Talking about view: There is a hole in the concrete slab allowing the seal to poke their head through.
From below it looks like this:
 From above it looks like this:
Why, I was asking myself, would the seals want to use this hole if they have a much larger open water surface a few feet away? Oddly enough they did. In the roughly fifteen minutes that I spent there, it happened about three times that a seal, suspended upright in the water, kept looking up through the hole. But never long enough for me to take a photo, although I sprinted the staircase two times when I spotted an animal in the hole from below, just to have it dive away when I got there.

The look down glass floor in the tunnel
Glass was used for the floor in the otherwise all acrylic 360 degree viewing tunnel. The glass was "pocked marked" to prevent visitors from slipping. The anti slip worked perfectly: no slip and only minimal impact on the view through the glass.
I was curious what they did to the glass to roughen it up in places.
Here a video of me scratching the glass:

Below a photo of the glass floor: Very transparent despite anti-slip treatment

and a close up of the anti-slip - click image to enlarge

Below a shot through the acrylic hemisphere, and therefore distorted, but notice how light and transparent the floor appears, it almost vanishes.

And two final photos showing the floor

Below: I did a quick, rough sketch of the layout of the underwater exhibit area.

I conclude the posting for the Spotted Seal exhibit with two videos:

for all videos, sketches and photos above ©2010 wild–
unless noted otherwise.

360 degree viewing tunnel at Spotted Seal exhibit at the Shinagawa Aquarium Tokyo by Martin

The spotted seal phoca largha exhibit at the Shinagawa aquarium in Tokyo, Japan, offers great visitor views thanks to two 360-degree glass tunnels, and a large step-in all glass cylinder. There is also a flat acrylic glass panel of about 4 meter length and 2.20 meter height, and two hemisphere-shaped viewing windows. All transparent elements are made of acrylic except for the tunnel floor, which is made of glass.
For the seals I would have liked to see more water surface area, possibly with some water movement (wave machine or  jets), and a larger beach area, but otherwise this exhibit had a lot going for the animals: exposure to the outdoors, and it is probably the deepest seal exhibit that I have seen in my life.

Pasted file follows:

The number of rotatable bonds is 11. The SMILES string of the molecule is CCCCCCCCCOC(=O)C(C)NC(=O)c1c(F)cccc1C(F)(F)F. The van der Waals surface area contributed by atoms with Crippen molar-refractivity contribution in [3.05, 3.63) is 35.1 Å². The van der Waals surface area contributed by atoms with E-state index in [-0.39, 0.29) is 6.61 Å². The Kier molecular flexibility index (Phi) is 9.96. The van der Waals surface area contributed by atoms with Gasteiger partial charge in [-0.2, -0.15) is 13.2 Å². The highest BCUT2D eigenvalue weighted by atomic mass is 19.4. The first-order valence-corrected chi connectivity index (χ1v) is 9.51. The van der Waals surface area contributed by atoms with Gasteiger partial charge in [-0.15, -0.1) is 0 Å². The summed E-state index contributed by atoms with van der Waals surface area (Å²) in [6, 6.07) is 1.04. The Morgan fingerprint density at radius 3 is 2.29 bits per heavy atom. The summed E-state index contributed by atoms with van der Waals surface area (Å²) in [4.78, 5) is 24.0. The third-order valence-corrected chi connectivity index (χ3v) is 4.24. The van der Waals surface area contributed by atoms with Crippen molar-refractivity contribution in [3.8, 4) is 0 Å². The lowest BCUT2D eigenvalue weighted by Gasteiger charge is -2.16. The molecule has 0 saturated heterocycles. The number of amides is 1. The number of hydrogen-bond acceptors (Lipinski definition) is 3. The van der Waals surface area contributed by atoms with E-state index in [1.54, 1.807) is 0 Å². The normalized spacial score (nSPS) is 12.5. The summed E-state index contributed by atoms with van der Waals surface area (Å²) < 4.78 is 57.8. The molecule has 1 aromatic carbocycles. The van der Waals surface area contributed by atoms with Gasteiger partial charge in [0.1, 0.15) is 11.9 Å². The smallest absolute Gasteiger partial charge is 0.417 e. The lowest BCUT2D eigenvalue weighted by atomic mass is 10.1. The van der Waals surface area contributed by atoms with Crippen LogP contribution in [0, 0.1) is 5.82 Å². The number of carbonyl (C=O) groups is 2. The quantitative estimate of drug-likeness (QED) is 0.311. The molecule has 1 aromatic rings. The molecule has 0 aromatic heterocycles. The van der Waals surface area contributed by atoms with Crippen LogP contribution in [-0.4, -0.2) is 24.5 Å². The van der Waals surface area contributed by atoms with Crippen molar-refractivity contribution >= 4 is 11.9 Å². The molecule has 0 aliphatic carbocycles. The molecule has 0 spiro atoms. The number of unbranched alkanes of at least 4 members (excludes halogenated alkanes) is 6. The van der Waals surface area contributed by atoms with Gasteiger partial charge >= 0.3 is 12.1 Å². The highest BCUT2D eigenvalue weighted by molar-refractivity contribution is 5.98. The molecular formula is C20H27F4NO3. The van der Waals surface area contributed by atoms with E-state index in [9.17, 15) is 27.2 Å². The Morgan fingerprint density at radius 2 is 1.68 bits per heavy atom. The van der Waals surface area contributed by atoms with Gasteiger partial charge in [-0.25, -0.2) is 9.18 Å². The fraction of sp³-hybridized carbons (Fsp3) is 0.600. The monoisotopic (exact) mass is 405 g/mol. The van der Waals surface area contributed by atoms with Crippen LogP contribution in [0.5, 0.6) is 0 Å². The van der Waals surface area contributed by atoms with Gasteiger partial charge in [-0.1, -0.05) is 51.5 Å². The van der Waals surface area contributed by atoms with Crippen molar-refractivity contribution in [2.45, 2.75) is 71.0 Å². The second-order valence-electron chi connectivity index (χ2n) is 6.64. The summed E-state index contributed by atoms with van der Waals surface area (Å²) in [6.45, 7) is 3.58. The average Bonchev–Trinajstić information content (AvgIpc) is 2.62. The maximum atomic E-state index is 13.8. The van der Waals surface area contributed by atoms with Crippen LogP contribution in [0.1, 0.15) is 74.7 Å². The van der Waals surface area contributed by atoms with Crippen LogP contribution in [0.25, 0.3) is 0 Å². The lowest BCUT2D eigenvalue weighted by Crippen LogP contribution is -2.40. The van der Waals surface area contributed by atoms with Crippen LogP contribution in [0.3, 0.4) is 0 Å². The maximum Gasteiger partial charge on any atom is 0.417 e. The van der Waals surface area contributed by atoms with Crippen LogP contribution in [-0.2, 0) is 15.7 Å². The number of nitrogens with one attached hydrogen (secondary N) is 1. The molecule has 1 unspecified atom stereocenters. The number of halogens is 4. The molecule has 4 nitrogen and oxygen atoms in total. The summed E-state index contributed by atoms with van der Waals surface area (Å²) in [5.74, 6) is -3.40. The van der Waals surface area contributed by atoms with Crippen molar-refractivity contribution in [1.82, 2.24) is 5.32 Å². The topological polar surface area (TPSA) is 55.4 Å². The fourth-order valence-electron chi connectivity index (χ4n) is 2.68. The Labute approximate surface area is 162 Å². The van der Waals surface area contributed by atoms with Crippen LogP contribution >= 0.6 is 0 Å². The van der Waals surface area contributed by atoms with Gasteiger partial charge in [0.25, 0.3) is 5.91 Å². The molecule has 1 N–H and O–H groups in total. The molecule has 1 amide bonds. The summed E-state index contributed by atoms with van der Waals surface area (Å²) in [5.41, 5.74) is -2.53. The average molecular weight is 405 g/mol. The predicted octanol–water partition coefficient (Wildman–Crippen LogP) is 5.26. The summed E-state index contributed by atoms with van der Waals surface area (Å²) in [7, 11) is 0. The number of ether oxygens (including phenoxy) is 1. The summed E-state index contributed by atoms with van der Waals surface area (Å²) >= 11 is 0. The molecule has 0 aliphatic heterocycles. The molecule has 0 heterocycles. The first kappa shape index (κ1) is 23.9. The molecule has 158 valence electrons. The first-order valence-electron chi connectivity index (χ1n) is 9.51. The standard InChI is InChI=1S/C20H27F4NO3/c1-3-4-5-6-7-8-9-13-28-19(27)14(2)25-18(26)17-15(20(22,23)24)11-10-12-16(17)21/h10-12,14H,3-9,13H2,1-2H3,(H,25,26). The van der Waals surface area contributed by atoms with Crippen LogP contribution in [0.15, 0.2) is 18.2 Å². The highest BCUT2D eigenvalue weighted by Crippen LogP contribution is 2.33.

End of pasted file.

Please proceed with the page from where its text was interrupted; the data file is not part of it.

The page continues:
Here is a link to a video that gives a quick overview of the lower part of the exhibit.

And another one:

Here I am standing in front of the flat panel looking into the exhibit. There is a 360 degree viewing tunnel to either side, and two hemisphere windows straight ahead in the rockwork.

I'm following a seal around.

Stroller in the tunnel - above
The tunnel is not round but elliptic, which I think led to less distortion if looked straight at it. It also was good because there was no risk of hitting your head against the glass, or having to make it unnecessarily large because of the head height. Click on photo to enlarge.

Step-in cylinder - above
Here I am standing in the center of the exhibit in a room with glass all round and above except where the two 360 degree viewing tunnel connect. You can see the concrete support structure for the tunnel on the right (black). The ceiling is slightly tilted - you can't see it well in the photo, or even notice it while visiting, but when I reached up I could tell that the ceiling was from about 2 meters to 2.2 meters on the high end near where the two 360 viewing tunnel connect.

Kid on glass floor - above
A kid is standing on glass. The surface has some anti-slip feature. I'll post detail photos soon. 

The layout and the viewing would make this a great penguin exhibit. The only problem is the height difference between above and below water viewing. At the Shinagawa Aquarium they solved this with a staircase for the main visitor flow and an elevator for wheelchairs and strollers. The day I was visiting, on a Sunday afternoon in April,  it worked quite well but neither solution is ideal for large crowds.

bubble machine
A bubble machine doesn't sound very exciting and yet I thought here at the Shinagawa seal tank it was effective,  inciting and  mesmerizing. Adding a nice touch to the tank. The machine throws out bubbles that if the water is calm turn into beautiful circles on their way up. And every other minutes it erupts with a bubble curtain. Best of all: I can't imagine this being expensive or high maintenance.
When I was there the seals where so active that most bubble circles broke up pretty fast - but who cares if you get to see beautiful seals zooming by. But when there was a moment of calm it gave you something else to look at until the next animal came racing around.
I found a  video below, done by slaiyee that gives you a good impression of the bubble machine.

There are lot more details and other features to this exhibit.  I will post them within the next couple days.